With their portability, richness of colour and possibilities for gestural mark-making, oil pastels and oil sticks share many attributes. But understanding their unique characteristics allows the artist to fully realise their potential.
Oil Stick vs Oil Pastel Qualities Explained
What are oil sticks?
Oil sticks (also known as oil bars and pigment sticks) are composed of pure pigment, a drying oil (such as linseed or safflower oil) and a small amount of wax which allows the paint to be moulded into a cylindrical bar. They will dry and cure like oil paint and are fully compatible with traditional oil painting techniques. Almost any fine art support is suitable including canvas, paper and wooden or aluminium panel. However, the surface must first be primed with acrylic gesso or oil primer to prevent the oil leaching into the support and compromising the longevity of your artwork. There are also prepared papers and universal or oil primed canvases and panels which can be used immediately.
Designed to be held comfortably in the hand, Oil Sticks can be used as a drawing tool to apply rich colour directly to the surface and this immediacy offers a different approach to oil painting. Whether used for the initial gestures to sketch out a composition or for the addition of accents and highlights on a more developed piece, the application of colour is directly in the artist’s hand. A light touch will make a crayon-like line, and a hard touch will produce thick, painterly marks. Once the colour has been laid down, it can be manipulated with a palette knife or a brush or extended with an oil medium. Dipping the stick directly into linseed oil before using achieves a wonderfully soft and luxurious mark.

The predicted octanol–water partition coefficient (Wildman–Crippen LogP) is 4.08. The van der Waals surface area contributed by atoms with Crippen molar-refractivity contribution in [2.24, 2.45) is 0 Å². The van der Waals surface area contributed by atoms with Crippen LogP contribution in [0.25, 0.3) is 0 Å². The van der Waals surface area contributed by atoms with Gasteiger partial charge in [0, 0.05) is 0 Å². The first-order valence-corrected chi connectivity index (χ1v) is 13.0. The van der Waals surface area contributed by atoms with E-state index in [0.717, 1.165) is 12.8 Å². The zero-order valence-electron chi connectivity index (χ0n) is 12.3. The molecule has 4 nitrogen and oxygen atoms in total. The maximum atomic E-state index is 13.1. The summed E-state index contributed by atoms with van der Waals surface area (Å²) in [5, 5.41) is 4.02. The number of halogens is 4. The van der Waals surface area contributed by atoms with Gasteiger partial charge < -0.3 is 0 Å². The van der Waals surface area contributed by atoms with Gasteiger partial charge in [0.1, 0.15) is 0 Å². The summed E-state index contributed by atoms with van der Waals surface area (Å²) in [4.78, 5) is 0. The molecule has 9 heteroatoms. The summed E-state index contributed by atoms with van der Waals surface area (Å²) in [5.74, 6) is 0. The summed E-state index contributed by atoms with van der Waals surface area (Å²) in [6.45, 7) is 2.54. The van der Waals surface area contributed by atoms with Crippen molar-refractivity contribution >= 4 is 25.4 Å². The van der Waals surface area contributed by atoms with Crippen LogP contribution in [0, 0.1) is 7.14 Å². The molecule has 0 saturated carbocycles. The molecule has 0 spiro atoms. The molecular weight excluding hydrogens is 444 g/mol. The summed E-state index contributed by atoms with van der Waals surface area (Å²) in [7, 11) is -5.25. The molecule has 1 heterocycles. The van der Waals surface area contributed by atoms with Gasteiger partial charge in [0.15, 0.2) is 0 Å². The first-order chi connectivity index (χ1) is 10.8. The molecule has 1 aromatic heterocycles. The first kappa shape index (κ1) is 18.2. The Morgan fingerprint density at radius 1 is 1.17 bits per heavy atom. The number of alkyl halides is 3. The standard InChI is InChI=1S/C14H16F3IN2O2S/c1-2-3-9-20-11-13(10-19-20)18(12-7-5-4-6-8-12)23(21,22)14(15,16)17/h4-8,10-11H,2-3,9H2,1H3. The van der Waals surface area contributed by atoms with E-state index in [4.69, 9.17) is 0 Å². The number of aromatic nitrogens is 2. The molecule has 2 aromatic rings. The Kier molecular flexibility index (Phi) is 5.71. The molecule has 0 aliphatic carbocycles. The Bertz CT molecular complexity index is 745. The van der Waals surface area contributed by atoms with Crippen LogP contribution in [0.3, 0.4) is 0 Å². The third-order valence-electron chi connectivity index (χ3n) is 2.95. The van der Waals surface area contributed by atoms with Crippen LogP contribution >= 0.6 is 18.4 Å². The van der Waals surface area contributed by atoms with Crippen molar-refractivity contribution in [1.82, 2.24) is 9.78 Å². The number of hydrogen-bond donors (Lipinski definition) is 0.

Each brand varies in composition and handling properties; R&F Pigments Sticks are loved by many artists for their lipstick-like consistency, and you will find that they are softer than their Sennelier counterparts. Sennelier also include a small amount of siccative (a drying agent) in their oil sticks, whereas R&F Pigment Sticks do not contain any additives so you can expect longer drying times (bear in mind that the drying time will vary depending on the pigment used).
Sennelier and R&F both produce a colourless medium in stick form which can be used to create glazing effects, add body and blend colour. In addition, R&F also offer the blending medium in large jars which can be applied impasto with a painting knife. They also offer a medium with an added cobalt siccative to accelerate the drying time. Just like an oil painting, an artwork made using oil sticks should be allowed to dry and cure for at least six months before applying a final varnish.
Oil sticks require very little special attention when storing, but it is important to keep them away from sources of heat. They will form a thin skin after being exposed to the air which must be removed before each use, this can be done by dragging the end of the stick along a hard surface to remove the dried film. Oil sticks that haven’t been used for a long time may be a little more stubborn and require a blade to remove the outer layer. However, the paint will still be fresh and buttery underneath.
What are oil pastels?
Oil pastels are made with pigment, wax and a non-drying oil, and their oil content is considerably lower than oil sticks. Because the wax binder is inert, unlike drying oils used in oil paint and oil sticks which eats into paper and canvas, oil pastels can be used on a range of surfaces including wood, paper, canvas and metal without any preparation, making them an appealing choice.